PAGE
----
Newman, Janet and Tonkens, Evelien (2011). Introduction. In: Newman, Janet and Tonkens, Evelien eds. Participation, Responsibility and Choice. Amsterdam University Press, pp. 9–28.



New formations of citizenship occupy a central place in the modernization of welfare states across Europe and beyond. A range of governmental and political projects swirl around the remaking of citizenship: the restoration of national identity, the responses to the challenges of social cohesion in a globalising world and the attempt to reinvent relationships between people and the state. But at the centre of these struggles are notions of the ‘active’ citizen: one who is no longer dependent on the welfare state and who is willing to take a full part in the remaking of modern societies. The active citizen is invited, cajoled and sometimes coerced to take on a range of responsibilities for the self, for the care of others and for the well-being of communities. S/he is offered a range of opportunities to participate in a devolved and plural polity as well as to exercise choice in the expanding marketplace of care and welfare services. And s/he is expected to take up opportunities for self-development and paid employment in order to contribute to national projects of survival and success in a globalising world. While there is now an extensive body of work on the encouragement of citizens to be active in the labour market, our focus is on three related but distinct dimensions of activation that focus respectively on:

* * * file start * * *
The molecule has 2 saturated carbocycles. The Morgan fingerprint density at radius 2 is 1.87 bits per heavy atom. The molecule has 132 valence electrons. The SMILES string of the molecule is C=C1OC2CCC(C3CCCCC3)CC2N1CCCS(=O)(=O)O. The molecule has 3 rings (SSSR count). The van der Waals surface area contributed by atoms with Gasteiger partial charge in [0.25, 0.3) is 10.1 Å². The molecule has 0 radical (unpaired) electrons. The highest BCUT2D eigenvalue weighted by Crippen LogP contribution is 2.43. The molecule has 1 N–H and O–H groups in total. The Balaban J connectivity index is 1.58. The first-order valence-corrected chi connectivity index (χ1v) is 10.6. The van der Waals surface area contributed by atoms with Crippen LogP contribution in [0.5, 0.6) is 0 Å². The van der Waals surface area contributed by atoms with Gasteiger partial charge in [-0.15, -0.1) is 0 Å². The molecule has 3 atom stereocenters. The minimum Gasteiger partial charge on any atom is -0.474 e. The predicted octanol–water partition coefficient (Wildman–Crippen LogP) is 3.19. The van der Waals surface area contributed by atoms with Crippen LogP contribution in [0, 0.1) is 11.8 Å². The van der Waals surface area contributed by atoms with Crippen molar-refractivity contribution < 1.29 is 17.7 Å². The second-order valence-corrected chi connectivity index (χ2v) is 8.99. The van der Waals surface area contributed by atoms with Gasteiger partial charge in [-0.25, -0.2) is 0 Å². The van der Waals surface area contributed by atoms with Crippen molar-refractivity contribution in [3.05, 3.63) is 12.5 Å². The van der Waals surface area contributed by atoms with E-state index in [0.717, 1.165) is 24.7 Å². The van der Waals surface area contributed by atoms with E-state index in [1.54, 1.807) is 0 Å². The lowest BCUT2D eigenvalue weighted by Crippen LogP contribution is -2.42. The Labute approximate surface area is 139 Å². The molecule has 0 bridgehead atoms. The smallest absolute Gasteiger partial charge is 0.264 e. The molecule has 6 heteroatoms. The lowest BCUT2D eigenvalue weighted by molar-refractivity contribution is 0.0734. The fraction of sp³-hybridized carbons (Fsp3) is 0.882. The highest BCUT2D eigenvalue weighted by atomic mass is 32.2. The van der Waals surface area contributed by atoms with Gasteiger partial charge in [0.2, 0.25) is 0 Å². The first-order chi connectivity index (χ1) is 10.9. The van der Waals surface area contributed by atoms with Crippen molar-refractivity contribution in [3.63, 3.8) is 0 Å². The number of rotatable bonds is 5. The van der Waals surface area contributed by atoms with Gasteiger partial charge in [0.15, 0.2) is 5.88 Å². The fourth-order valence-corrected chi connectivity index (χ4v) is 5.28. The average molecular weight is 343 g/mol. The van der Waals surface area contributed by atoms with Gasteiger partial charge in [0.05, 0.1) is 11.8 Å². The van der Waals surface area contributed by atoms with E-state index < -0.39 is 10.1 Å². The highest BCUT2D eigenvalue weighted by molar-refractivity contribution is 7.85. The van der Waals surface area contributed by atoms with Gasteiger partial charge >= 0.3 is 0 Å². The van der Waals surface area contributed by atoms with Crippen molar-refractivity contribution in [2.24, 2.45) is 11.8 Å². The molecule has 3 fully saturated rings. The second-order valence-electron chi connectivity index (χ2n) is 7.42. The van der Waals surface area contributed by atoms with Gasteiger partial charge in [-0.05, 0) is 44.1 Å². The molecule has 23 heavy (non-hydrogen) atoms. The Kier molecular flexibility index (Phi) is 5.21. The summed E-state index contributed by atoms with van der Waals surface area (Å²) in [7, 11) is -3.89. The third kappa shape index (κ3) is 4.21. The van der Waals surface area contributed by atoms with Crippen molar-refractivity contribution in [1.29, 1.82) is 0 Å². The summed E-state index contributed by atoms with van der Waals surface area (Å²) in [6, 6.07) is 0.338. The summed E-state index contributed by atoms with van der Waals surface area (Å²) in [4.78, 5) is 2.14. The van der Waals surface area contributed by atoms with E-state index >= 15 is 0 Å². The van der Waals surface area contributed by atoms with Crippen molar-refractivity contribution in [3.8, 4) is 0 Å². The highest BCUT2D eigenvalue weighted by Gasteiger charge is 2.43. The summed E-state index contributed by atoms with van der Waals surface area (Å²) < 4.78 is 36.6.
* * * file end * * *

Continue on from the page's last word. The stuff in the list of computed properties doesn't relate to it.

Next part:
– ‘choice’ in the marketplace of welfare services;

– extended responsibility for individuals, carers, families and communities; And

– ‘participation’ in service delivery, policymaking, governance and the polity.

These three comprise a new policy focus on ‘active citizenship’ in many nations – a focus that transforms older meanings of citizenship and that seeks to incorporate (or at least rework) older struggles.

The paradoxical rise of active citizenship

How can we understand this rise of policies directed towards the active citizen? On the one hand, it can be argued that this is a triumph of the new social movements of the later decades of the 20th century. The women's movement, movements of patients and carers, disabled people's movements and the gay liberation movement, amongst others, all claimed more citizens’ rights, both in terms of the redistribution of power and resources and in terms of recognition and voice.

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